How to create an inclusive school playground

Is your school’s playground truly inclusive? We look at six key tenets for effective, inclusive playground areas, and offer some ideas, tips and guidance

CREDIT: This is an edited version of an article that originally appeared on Headteacher Update

When planning a school playground it is vital to consider everything we can do to create the best possible play experience for our children. This doesn’t necessarily mean expensive equipment, but could mean space for children to run around, quiet spaces, or inclusive areas catering for all children, regardless of physical ability.

Mark Grace, a specialist in outdoor play environments, recommends six main criteria for investigation, which we explore below, including some tips and ideas.


When children play, alongside the physical experience, their senses are also stimulated. There are five main areas in which playgrounds might stimulate our pupils’ senses:

  • Hearing: talking tubes and outdoor musical instruments can help pupils to explore noises, pitches and tones in sound, helping to develop their auditory processing (how our brains interpret, recognise and differentiate between different sounds).
  • Proprioceptive: this relates to body position and movement – climbing, bending, pulling, straightening – and the effects of this on the joints, muscles and bone. Trampolines, climbing frames and nets can support physical development, including balance and co-ordination.
  • Touch: tactile equipment and surfaces help to develop motor skills and activate neural receptors, usually in the skin. Equipment and surfaces should contain a variety of textures including rough, smooth, soft and hard.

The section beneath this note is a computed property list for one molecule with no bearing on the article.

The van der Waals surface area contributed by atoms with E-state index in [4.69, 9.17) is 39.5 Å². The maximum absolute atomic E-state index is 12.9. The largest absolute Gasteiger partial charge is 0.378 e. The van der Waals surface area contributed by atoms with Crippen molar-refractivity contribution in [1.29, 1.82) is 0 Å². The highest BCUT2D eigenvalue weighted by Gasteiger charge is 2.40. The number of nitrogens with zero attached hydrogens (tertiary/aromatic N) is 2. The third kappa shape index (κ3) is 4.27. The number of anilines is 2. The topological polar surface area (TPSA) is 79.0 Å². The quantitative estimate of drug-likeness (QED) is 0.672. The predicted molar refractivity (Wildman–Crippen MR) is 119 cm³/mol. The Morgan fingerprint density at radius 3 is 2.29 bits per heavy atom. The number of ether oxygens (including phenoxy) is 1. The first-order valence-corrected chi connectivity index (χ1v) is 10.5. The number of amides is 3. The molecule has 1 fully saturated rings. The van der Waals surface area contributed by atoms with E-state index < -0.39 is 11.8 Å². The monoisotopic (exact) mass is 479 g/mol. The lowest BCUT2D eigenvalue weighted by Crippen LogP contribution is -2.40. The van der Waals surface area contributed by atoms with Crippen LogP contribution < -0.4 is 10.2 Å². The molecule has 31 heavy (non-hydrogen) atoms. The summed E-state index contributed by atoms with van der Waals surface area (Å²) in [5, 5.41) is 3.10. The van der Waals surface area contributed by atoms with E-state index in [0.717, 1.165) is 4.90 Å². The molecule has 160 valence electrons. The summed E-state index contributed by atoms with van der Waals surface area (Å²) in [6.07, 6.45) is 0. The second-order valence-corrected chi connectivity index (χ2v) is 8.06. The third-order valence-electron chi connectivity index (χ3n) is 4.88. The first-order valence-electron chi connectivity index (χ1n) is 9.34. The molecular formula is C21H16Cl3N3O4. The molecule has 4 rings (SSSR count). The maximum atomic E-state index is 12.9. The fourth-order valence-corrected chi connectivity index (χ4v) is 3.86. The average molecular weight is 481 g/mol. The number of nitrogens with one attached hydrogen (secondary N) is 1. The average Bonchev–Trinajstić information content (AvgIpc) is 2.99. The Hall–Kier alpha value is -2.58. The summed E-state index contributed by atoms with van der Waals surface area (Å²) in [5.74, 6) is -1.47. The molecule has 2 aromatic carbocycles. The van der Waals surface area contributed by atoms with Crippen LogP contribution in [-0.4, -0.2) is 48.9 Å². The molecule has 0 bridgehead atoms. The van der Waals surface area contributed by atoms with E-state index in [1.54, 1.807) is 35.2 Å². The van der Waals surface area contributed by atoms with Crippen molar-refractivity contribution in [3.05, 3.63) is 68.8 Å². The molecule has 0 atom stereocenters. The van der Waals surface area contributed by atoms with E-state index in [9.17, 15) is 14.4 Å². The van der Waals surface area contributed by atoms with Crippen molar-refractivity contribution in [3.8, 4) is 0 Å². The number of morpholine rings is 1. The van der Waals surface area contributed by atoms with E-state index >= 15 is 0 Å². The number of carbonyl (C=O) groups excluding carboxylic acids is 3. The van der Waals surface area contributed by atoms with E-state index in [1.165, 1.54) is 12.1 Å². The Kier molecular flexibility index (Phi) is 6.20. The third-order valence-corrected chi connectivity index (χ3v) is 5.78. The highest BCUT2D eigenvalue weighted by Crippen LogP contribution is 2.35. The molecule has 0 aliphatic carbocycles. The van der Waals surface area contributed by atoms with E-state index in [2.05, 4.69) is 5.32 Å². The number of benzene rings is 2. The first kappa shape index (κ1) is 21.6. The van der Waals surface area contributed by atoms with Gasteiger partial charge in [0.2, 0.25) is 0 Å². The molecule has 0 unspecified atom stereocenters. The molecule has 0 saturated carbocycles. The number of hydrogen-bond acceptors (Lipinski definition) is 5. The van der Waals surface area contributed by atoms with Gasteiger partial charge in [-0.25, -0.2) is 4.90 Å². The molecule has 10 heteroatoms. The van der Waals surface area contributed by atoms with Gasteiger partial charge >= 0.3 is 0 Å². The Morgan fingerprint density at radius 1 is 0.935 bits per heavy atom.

• Vestibular development: this includes helping children to explore their bodies in relation to gravity and developing their sense of balance – helped by playing on swings or spinners.
  • Visual: as well as adding vibrancy, using colours and tones, as well as equipment like telescopes, can help children with sight impairments to fully enjoy the play area.

Cosy places and quiet spaces

Children often use different styles of play, especially in the early years. While some enjoy ball games, and can take up a lot of space with boisterous activities and running around, other children are more likely to be found chatting in groups or playing games that are calmer and requiring less space.

So, as well as needing room to run around, pupils may also require somewhere quiet to de-stress and relax. This is particularly true for those on the autistic spectrum, who can experience sensory overload and may need a spot to retreat to where they can feel calm. As such, plan for secluded areas that remain within sight of the main play area. These spaces can be enclosed – a bubble, cocoon or tunnel – yet easily accessible.


It is important that there is at least one area, or piece of equipment, that encourages co-operative and collaborative play. Playgrounds should engage children of all abilities and ages with equipment that provides different levels of challenge, offering a choice of activity to suit all needs and interests. It is important to consider varying levels of ability and height.